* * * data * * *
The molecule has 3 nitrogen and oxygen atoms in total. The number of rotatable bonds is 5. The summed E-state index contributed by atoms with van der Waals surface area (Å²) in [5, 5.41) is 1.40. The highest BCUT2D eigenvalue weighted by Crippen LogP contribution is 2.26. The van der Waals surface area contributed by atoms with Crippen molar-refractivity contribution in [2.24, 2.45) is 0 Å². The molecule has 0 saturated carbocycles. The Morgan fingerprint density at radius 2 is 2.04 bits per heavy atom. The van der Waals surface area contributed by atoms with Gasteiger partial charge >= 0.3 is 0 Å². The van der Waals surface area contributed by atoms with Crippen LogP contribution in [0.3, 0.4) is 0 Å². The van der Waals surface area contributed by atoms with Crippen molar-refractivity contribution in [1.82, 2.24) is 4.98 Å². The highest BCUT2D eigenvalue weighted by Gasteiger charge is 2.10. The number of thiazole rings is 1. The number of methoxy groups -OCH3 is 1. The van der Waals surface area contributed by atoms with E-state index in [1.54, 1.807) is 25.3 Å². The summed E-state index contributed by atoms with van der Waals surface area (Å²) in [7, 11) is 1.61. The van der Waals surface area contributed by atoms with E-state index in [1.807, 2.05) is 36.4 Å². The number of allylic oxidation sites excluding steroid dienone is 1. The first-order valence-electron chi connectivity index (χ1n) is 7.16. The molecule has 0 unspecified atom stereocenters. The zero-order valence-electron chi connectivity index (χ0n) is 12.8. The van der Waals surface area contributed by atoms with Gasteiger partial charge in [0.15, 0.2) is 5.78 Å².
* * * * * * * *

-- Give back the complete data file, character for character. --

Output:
The molecule has 3 nitrogen and oxygen atoms in total. The number of rotatable bonds is 5. The summed E-state index contributed by atoms with van der Waals surface area (Å²) in [5, 5.41) is 1.40. The highest BCUT2D eigenvalue weighted by Crippen LogP contribution is 2.26. The van der Waals surface area contributed by atoms with Crippen molar-refractivity contribution in [2.24, 2.45) is 0 Å². The molecule has 0 saturated carbocycles. The Morgan fingerprint density at radius 2 is 2.04 bits per heavy atom. The van der Waals surface area contributed by atoms with Gasteiger partial charge >= 0.3 is 0 Å². The van der Waals surface area contributed by atoms with Crippen LogP contribution in [0.3, 0.4) is 0 Å². The van der Waals surface area contributed by atoms with Crippen molar-refractivity contribution in [1.82, 2.24) is 4.98 Å². The highest BCUT2D eigenvalue weighted by Gasteiger charge is 2.10. The number of thiazole rings is 1. The number of methoxy groups -OCH3 is 1. The van der Waals surface area contributed by atoms with E-state index in [1.54, 1.807) is 25.3 Å². The summed E-state index contributed by atoms with van der Waals surface area (Å²) in [7, 11) is 1.61. The van der Waals surface area contributed by atoms with E-state index in [1.807, 2.05) is 36.4 Å². The number of allylic oxidation sites excluding steroid dienone is 1. The first-order valence-electron chi connectivity index (χ1n) is 7.16. The molecule has 0 unspecified atom stereocenters. The zero-order valence-electron chi connectivity index (χ0n) is 12.8. The van der Waals surface area contributed by atoms with Gasteiger partial charge in [0.15, 0.2) is 5.78 Å².